- My husband is busy building a telescope for a friend.
- He made us pizza for dinner again. It's not super cheap compared to frozen or restaurant pizza, but it is possible to customize it for D, who dislikes tomato sauce.
- C told me about a boy in her class who wanted to give up school for Lent.
- This evening, C asked me what 6 X 600 is. I told her 3600. C replied that now she knows what 60 X 60 is, and hence how many seconds are in an hour. I asked C why she asked what 6 X 600 is, rather than 60 X 60, and she told me that she wanted to keep it simple.
Tuesday, March 9, 2010
- C did a lot of biking.
- We all watched West Bank Story, a 20-minute film parable about love and warring falafel stands.
- C is crazy about protozoans, which they are studying at school.
- C finished Winterfeld's Castaways in Lilliput. She doesn't want to read Little House on the Prairie.
- D is a little bit sick.
- For dinner, I made the braised chicken in yellow curry on page 43 of Nancie McDermott's Quick & Easy Thai, with some changes. I used green curry and added slices of ginger to the chicken as it was cooking, then served it with brown rice and broccoli and optional green onion slices. The ginger was a bit overwhelming, but I think everybody liked it. I'm starting to wonder what my version would be like with fried tofu.
Monday, March 8, 2010
- I took the kids grocery shopping and wound up with a number of items I did not plan to get (Capri Sun juices, a half gallon of Blue Bell Blackberry Cobbler ice cream and a small bag of Cheetos).
- My husband cleaned the garage.
- C finished reading Henry Winterfeld's Mystery of the Roman Ransom (the follow-up to Detectives in Togas).
- D did about 10 pages of the very repetitive and poorly thought-out Jumpstart preschool workbook. (This evening I bought a Kumon Numbers 1-30 workbook for D and I am planning to throw away several no-name workbooks that I've never much liked.)
- C cashed in 35 points and took us to Chick-Fil-A for dinner. The kids spent what must have been an hour in the play area.
- C did one page of her Kumon Writing Words workbook.
- The kids played car wash.
In other educational news, C got to play Crayon Physics on the computer last night (my husband got the game very, very cheaply during a special). It's a fun but very hard game where you solve simple physics problems with tools that you draw on the screen (ramps, boxes, pendulums). Wendy, your kids might like it. There are a number of similar games out there now, which I'm glad to see, since I feel that some 30 years into the computer revolution, educational software is still pretty crude.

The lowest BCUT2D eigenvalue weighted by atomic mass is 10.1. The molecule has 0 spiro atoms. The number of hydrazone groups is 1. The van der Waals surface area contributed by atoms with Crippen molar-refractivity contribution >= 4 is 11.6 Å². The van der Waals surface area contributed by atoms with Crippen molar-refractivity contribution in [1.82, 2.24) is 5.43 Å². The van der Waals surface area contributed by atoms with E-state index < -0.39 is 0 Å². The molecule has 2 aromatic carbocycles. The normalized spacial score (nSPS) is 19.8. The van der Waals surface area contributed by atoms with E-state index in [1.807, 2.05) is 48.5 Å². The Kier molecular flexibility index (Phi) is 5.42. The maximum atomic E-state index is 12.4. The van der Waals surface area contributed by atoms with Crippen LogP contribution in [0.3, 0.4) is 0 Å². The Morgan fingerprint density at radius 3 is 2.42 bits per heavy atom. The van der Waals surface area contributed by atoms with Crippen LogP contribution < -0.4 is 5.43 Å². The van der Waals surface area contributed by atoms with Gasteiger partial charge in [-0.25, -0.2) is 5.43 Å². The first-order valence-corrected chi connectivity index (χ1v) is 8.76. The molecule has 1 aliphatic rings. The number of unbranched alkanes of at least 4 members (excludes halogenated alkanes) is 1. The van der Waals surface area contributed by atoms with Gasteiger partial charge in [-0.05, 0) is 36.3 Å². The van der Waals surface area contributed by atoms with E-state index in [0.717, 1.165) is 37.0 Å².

The cafeterias are closed and we are fending for ourselves again. Last night, we had ham, sweet potatoes, and a bread pudding with craisins and vanilla rum sauce.
Sunday, March 7, 2010
- Rogers begins the chapter with the story of Marcelo. Marcelo is very talented in math and science, but struggles with composition because of handwriting issues. Marcelo is skipped into a close-knit sixth grade class, where he suffers a lot of hazing and gets into trouble when he retaliates. Marcelo withdraws socially and academically. He was clearly unhappy with his situation, and the school stated they would do nothing to accomodate his need for challenge until he could get his "behavior" in order. They were not convinced he was "that bright." In their words, Marcelo had gotten off "on the wrong foot" in this school, and they felt it was Marcelo's own responsibility to fix it.
- If one considers the theory behind the current "middle school philosophy," the school's attitude and response to Marcelo and his parents is not surprising. [...] In fact, they wanted Marcelo tested for the Emotional and Behaviorally Disordered class. They felt that until Marcelo got "on the right track" socially and emotionally, there was nothing they could or should do for his cognitive development. Their belief was that if he really had the potential to begin with, then his cognitive development would come at the appropriate time anyway. [This is pretty scary stuff, fellow parents.]
- What went wrong?
- Rogers says that to answer that question, we need to review the basic elements of an educational plan.
- An educational plan must be detailed and specific about what steps will be taken to continue the gifted child's academic progress and talent development. These steps are the heart of the plan and should account for approximately 60-65% of the effort the school will expend on the gifted child's behalf. This piece of the plan--which contains decisions for instructional management and delivery, curriculum adaptation and acceleration--must be carefully spelled out. Further adaptation listed in the plan should indicate the name of the person who will be responsible for implementing and for monitoring its success. As a check and balance, each adaptation must be thoroughly explainable by a particular need of the student--that is, it must match or correspond to one or more specific cognitive functioning levels, learning strengths, learning preferences, personality characteristics/behaviors, in-school interests, or outside interests of the child.